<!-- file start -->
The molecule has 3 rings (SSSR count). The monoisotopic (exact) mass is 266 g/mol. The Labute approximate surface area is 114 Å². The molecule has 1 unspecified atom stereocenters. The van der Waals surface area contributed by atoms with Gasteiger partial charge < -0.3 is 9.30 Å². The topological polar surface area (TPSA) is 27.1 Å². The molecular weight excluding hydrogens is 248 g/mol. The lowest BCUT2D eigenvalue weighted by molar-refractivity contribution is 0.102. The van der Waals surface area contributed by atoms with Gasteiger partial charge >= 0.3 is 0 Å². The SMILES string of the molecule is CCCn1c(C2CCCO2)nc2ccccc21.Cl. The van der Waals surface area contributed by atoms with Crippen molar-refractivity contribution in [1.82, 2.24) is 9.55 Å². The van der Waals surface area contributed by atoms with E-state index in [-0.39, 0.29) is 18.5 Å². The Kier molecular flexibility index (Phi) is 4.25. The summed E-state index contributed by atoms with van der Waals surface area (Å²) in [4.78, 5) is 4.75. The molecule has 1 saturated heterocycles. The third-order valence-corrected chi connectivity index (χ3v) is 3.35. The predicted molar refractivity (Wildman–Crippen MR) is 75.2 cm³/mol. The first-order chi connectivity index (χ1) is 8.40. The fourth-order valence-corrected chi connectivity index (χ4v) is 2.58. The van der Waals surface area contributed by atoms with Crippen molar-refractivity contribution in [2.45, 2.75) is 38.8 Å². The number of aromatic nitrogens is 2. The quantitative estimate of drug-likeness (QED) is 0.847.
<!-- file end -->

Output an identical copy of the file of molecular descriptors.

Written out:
The molecule has 3 rings (SSSR count). The monoisotopic (exact) mass is 266 g/mol. The Labute approximate surface area is 114 Å². The molecule has 1 unspecified atom stereocenters. The van der Waals surface area contributed by atoms with Gasteiger partial charge < -0.3 is 9.30 Å². The topological polar surface area (TPSA) is 27.1 Å². The molecular weight excluding hydrogens is 248 g/mol. The lowest BCUT2D eigenvalue weighted by molar-refractivity contribution is 0.102. The van der Waals surface area contributed by atoms with Gasteiger partial charge >= 0.3 is 0 Å². The SMILES string of the molecule is CCCn1c(C2CCCO2)nc2ccccc21.Cl. The van der Waals surface area contributed by atoms with Crippen molar-refractivity contribution in [1.82, 2.24) is 9.55 Å². The van der Waals surface area contributed by atoms with E-state index in [-0.39, 0.29) is 18.5 Å². The Kier molecular flexibility index (Phi) is 4.25. The summed E-state index contributed by atoms with van der Waals surface area (Å²) in [4.78, 5) is 4.75. The molecule has 1 saturated heterocycles. The third-order valence-corrected chi connectivity index (χ3v) is 3.35. The predicted molar refractivity (Wildman–Crippen MR) is 75.2 cm³/mol. The first-order chi connectivity index (χ1) is 8.40. The fourth-order valence-corrected chi connectivity index (χ4v) is 2.58. The van der Waals surface area contributed by atoms with Crippen molar-refractivity contribution in [2.45, 2.75) is 38.8 Å². The number of aromatic nitrogens is 2. The quantitative estimate of drug-likeness (QED) is 0.847.